IICSA last week published its report in respect of the case studies relating to the (1) The Diocese of Chichester and (2) The response to allegations against Peter Ball. As with the other reports published by IICSA to date the picture painted of past responses to abuse is not a good one, although the report acknowledges the significant progress made by the Diocese in the last few years and the significantly enhanced focus and investment made now by the national church in respect of safeguarding.
There are five recommendations made which arise directly from the cases studies. Further recommendations will be made after the hearing in July in to wider issues relevant to safeguarding in the wider Anglican community. The report however does also highlight some examples of good practice and suggestions which should be implemented now, not just by the wider Anglican church but also by other organisations where there has been or could be incidents of abuse.
The five core recommendations are:
- The introduction of safeguarding guidance for religious communities – this arises in the context of the Peter Ball case study and his involvement with the Community of the Glorious Ascension. The investigation highlighted the lack of consistency or control there is over Anglican communities. There should be clear safeguarding policies and procedures followed by all, with suitable management and auditing of compliance, across all parts of any organisation.
- Amendment of Canon C30 – this relates to clerical compliance with the Bishop’s Guidance on Safeguarding. As currently drafted it requires all to have “due regard” to the guidance but IICSA noted there was a lack of clarity over what that meant. In a wider context all safeguarding guidance, policies and procedures should be clear so there can be no opportunity for misunderstanding or misinterpretation.
- Amendment of the Sexual Offences Act 2003 – this is to include clergy within the definition of position of trust and thereby criminalise sexual activity between clergy and a person aged 16-18 over whom they exercise pastoral authority involving the position of trust. The Anglican Church cannot itself amend the statute but it and other organisations can in the interim consider and amend their own policies and procedures to replicate the principle behind this recommendation.
- Sanctions for failure to comply with safeguarding procedures – an individual engaged in regulated activity who has failed to undergo a DBS check or completed compulsory training should not be permitted to hold a voluntary office or where a member of the clergy they should be the subject of disciplinary proceedings. This recommendation applies equally to other organisations.
- Disclosure of internal reviews to the national review body – this too can be applied to all relevant organisations. If internal reviews are undertaken but not shared the opportunity for patterns to be identified or lessons to be learned is missed.
Other positive actions identified in the report which can be put in to practice include the following:
- Sharing of information within and across organisations – the report notes as an example of this the failure by the Church and the police to share information which had they done so would have assisted in their respective investigations and the prosecution of offenders, including in connection with Peter Ball. The report notes how when this improved such that a strong and effective relationship was built it contributed to a significant level of progress within a short period of time. The relationship between the Diocese of Chichester and Sussex police is now such that it is described as a model of good practice which should be practised elsewhere.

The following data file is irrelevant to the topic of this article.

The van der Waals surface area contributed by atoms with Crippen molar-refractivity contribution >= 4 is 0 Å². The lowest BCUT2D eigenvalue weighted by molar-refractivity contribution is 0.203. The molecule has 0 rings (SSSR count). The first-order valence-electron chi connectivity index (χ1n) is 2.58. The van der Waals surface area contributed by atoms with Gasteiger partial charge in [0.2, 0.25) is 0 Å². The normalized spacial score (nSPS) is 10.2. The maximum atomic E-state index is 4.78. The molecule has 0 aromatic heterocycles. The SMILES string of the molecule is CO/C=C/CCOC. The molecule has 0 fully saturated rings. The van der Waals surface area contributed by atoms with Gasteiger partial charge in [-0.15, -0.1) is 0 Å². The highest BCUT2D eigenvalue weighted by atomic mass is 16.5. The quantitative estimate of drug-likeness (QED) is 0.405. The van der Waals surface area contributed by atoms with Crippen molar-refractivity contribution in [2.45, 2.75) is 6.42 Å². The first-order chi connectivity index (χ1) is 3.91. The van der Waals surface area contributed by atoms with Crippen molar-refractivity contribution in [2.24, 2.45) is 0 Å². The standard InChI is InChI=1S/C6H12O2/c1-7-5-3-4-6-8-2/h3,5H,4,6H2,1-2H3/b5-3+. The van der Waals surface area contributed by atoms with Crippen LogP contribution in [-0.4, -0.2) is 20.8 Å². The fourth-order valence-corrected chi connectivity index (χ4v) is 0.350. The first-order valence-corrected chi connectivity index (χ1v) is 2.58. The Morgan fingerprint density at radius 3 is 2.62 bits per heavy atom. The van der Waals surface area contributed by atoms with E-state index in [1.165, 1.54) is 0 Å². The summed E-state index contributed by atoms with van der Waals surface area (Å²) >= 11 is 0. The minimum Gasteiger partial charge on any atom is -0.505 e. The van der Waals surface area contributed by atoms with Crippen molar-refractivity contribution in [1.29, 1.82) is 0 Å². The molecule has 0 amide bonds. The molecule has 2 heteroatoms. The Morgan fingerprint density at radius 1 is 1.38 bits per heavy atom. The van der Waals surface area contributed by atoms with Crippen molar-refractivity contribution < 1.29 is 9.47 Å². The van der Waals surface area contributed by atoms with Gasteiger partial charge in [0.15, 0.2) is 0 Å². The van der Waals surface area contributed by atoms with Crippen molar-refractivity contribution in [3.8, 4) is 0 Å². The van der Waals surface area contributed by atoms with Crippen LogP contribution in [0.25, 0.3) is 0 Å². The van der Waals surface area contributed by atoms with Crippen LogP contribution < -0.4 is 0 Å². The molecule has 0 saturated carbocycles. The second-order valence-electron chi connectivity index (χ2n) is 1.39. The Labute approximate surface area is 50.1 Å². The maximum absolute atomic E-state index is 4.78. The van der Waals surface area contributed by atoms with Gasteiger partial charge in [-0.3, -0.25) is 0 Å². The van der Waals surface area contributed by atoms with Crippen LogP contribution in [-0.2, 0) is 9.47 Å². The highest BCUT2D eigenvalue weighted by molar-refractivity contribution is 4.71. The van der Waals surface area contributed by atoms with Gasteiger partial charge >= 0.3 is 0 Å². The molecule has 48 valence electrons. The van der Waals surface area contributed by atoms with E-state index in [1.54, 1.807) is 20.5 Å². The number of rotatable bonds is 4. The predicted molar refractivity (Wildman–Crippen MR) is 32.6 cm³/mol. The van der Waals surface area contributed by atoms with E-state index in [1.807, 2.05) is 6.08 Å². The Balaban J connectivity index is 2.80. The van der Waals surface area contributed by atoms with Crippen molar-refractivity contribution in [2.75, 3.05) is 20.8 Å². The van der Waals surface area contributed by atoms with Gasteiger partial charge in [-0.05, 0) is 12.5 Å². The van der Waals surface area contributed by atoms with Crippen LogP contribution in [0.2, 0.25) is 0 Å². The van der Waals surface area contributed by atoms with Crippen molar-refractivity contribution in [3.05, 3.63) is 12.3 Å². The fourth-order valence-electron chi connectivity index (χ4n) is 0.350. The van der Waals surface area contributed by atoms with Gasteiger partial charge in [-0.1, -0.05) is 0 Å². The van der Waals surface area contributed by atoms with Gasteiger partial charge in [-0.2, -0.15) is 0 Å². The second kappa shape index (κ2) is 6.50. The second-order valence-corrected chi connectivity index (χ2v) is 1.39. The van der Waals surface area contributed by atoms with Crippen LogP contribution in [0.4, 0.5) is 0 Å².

- Good leadership is critical, as the report notes “an organisation cannot function effectively if its leaders’ relationships are characterised by mistrust”
- Also critical is the commitment of resources to ensure good safeguarding.
- Reviews and internal investigations should have the widest possible reach with appropriate media publication to ensure individuals with information come forward.
- Reputation of the organisation should not be put before the response to victims and survivors.
- When considering allegations of abuse:
- the issue of the character of the accused person is not of any more relevance if that person was held in high esteem. A person’s social or professional status should play no part in determining their guilt or innocence. The utmost care must be made when assessing any allegations whosever they are made against;
- a person’s skills or value to an institution cannot affect the assessment of the risk they pose, nor justify inappropriate decisions on matters of safeguarding;
- the absence of corroborating evidence should not be a factor to be criticised. The typical account is often from a sole complainant;
- victims must be treated as being of equal value to the person who is accused of perpetrating their abuse.
Mandatory reporting and the response to disclosure during confession are 2 linked topics which are considered in the report but no recommendations made regarding the same. The latter, and the appropriateness of breaking the seal of the confession, was also the subject of a report last week by a Church of England working party. The report did not recommend the seal be broken. It is to be debated further.
IICSA’s report also details the matters which will be considered at the July hearing and in the further Anglican report. These include consideration of cultural attitudes towards safeguarding; the response to allegations of abuse from the procedures in place to report the same through investigation, response, pastoral care and redress; and safeguarding training, vetting and barring checks, record keeping and funding.
Written by Michael Pether, partner at BLM